More postal strikes could cost the Royal Mail its monopoly

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Labour Editor

The Government may be forced to suspend the Royal Mail's monopoly on a permanent basis if industrial action continues, according to senior Whitehall sources.

As 134,000 postal workers began their second 24-hour stoppage at noon yesterday, Government sources warned that the Cabinet could be under considerable pressure to allow private companies to continue to provide a mail service after the present dispute was over.

Pressure on ministers will come from the companies themselves, but also from backbench MPs, the source said. It is also thought Michael Heseltine, the Deputy Prime Minister, may add to the clamour because of his enthusiasm for privatisation. The sources stressed ministers had no immediate plans to allow the private sector to handle letters for less than pounds 1 per item - the cut-off level for the Royal Mail monopoly. There was no enthusiasm to end the monopoly, but the present system would be endangered by further action, the sources said.

The warning came as hopes rose of a settlement to the dispute over a pay and productivity package. Contrary to expectations the postal executive of the Communication Workers' Union refrained from naming a date for a third day-long strike and registered its intention to resume negotiations next Monday.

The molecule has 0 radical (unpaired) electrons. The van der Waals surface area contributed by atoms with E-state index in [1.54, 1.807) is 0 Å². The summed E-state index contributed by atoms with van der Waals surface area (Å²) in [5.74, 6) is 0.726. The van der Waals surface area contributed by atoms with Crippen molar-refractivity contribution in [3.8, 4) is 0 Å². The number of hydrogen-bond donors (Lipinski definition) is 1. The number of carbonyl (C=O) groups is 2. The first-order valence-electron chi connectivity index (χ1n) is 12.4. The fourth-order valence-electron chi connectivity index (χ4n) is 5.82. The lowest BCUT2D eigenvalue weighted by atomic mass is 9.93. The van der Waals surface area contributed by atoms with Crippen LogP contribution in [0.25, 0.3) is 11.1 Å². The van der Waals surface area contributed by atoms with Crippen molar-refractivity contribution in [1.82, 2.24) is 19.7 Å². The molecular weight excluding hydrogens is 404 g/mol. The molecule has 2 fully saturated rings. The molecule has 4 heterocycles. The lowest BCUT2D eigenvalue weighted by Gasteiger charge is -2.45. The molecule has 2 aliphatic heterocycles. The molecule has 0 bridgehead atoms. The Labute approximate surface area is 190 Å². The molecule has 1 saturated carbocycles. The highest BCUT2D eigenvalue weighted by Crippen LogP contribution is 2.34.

The union is also to conduct a consultation exercise among its branch representatives and decide whether to continue the dispute later next week.

The new mood among CWU leaders followed a letter from Richard Dyke, managing director of the Royal Mail, declaring that he was prepared to be flexible over demands for greater productivity. The union is particularly suspicious of management's insistence on teamworking.

It was likely that most households would not receive mail today, but the backlog should be cleared by tomorrow.

Meanwhile, millions of travellers and commuters in London had their journeys disrupted yesterday when Tube drivers staged the first of a series of day-long walkouts over working hours.

London Underground said that it was able to run about one in three of services, but the train drivers' union Aslef estimated that the figure was nearer one in four at best.

A second one-day stoppage is planned for next Wednesday.

Lew Adams, leader of the union, said all his members obeyed the strike call. The trains which ran were driven by members of the rival RMT union or by non-union employees, he said.

Ann Burfutt, personnel director at London Underground, said she was pleased so many services ran and added that few travellers would sympathise with the "well-paid" strikers who earn pounds 24,500 a year.

The Aslef executive is unlikely today to agree to a management request to take the dispute to the industry's wages board because it would mean the suspension of disruption. The Aslef leadership may favour talks under the auspices of Acas, the conciliation service.